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Last updated at 17:32 GMT, Wednesday, 16 February 2011

Japan and India sign free-trade deal


16 February 2011

Japan and India have signed a free-trade agreement. They are trying to make it easier to sell goods between the two countries. Japan is trying to build greater trade links since it was recently overtaken by China as the world's second biggest economy.

Roland Buerk

Indian Trade Minister Anand Sharma (l) and Japanese Foreign Minister Seiji Maehara

Japan and India share a concern about the economic clout of China


Click to hear the report:


The agreement is intended to boost trade between Japan and India, which share a mutual concern about the growing economic clout of China. Within 10 years, tariffs will be abolished on 90% of Japanese exports to India and 97% of India's exports to Japan.

The Prime Minister of Japan, Naoto Kan, has said opening up the country to trade is a top priority. Japan's population is ageing rapidly and the economy is mired in deflation. Earlier this week, Japan was eclipsed by China as the world's second biggest economic power. Meanwhile South Korea is an increasingly formidable rival, using free-trade agreements to make its electronics and other sectors more competitive.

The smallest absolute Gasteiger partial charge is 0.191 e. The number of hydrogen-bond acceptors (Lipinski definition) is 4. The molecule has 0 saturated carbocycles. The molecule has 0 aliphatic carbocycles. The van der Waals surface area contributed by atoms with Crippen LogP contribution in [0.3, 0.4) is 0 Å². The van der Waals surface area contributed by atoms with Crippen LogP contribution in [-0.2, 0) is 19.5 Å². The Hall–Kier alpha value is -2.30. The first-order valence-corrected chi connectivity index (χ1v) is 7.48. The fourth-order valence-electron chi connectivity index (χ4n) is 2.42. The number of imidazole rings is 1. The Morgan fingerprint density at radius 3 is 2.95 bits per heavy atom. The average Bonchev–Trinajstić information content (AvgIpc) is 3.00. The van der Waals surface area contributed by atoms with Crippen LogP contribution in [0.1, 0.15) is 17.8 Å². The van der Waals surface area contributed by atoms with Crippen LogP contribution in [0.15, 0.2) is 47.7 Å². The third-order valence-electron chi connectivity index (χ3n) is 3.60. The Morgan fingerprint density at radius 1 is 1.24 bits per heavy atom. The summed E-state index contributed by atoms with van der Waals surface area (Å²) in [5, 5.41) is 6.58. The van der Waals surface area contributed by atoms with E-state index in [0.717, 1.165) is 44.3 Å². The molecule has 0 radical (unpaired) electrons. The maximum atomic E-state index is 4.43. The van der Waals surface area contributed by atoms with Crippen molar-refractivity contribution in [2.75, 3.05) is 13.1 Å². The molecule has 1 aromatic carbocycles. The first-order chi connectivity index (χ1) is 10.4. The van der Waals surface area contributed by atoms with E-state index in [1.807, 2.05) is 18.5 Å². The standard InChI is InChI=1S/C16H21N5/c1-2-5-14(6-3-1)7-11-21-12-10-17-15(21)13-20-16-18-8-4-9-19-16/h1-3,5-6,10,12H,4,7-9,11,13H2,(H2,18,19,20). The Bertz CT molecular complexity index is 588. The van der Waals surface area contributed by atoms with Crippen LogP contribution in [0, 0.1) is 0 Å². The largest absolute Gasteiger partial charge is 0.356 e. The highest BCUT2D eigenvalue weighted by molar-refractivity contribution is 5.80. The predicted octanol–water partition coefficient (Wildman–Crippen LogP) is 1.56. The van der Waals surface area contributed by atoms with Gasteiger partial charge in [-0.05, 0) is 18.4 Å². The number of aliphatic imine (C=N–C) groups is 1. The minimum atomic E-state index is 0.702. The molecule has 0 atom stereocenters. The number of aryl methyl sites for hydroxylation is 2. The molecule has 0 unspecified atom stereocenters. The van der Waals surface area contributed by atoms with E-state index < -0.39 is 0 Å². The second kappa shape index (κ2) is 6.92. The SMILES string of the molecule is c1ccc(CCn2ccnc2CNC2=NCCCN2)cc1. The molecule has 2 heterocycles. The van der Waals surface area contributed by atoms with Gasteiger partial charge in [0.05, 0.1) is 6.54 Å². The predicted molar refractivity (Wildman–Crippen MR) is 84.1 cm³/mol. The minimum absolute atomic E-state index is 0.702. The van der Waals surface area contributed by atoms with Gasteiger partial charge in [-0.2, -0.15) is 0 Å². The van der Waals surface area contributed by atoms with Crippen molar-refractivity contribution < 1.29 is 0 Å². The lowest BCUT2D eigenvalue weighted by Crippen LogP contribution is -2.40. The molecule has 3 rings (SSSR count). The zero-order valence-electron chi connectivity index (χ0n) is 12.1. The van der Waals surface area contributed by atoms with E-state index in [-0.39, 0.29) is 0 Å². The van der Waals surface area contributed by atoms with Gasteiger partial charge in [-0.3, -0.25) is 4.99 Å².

Japan's government is considering joining talks on the Trans-Pacific Partnership, a huge free-trade area around the Pacific rim. But it faces strong opposition from rice farmers, who are a powerful political constituency and protected by very high tariffs. Rice is not included in the free-trade deal with India.

Roland Buerk, BBC News, Tokyo


Click to hear the vocabulary:



buying and selling or exchanging goods and services

mutual concern

shared worry or fear


power and influence


taxes on goods coming into or going out of a country


caught up


falling prices for goods and services


overtaken or overshadowed by

economic power

country with a very strong economy

the Pacific rim

countries with coastlines by the Pacific Ocean

political constituency

here, group of people who are politically active and like to have their opinions heard by government

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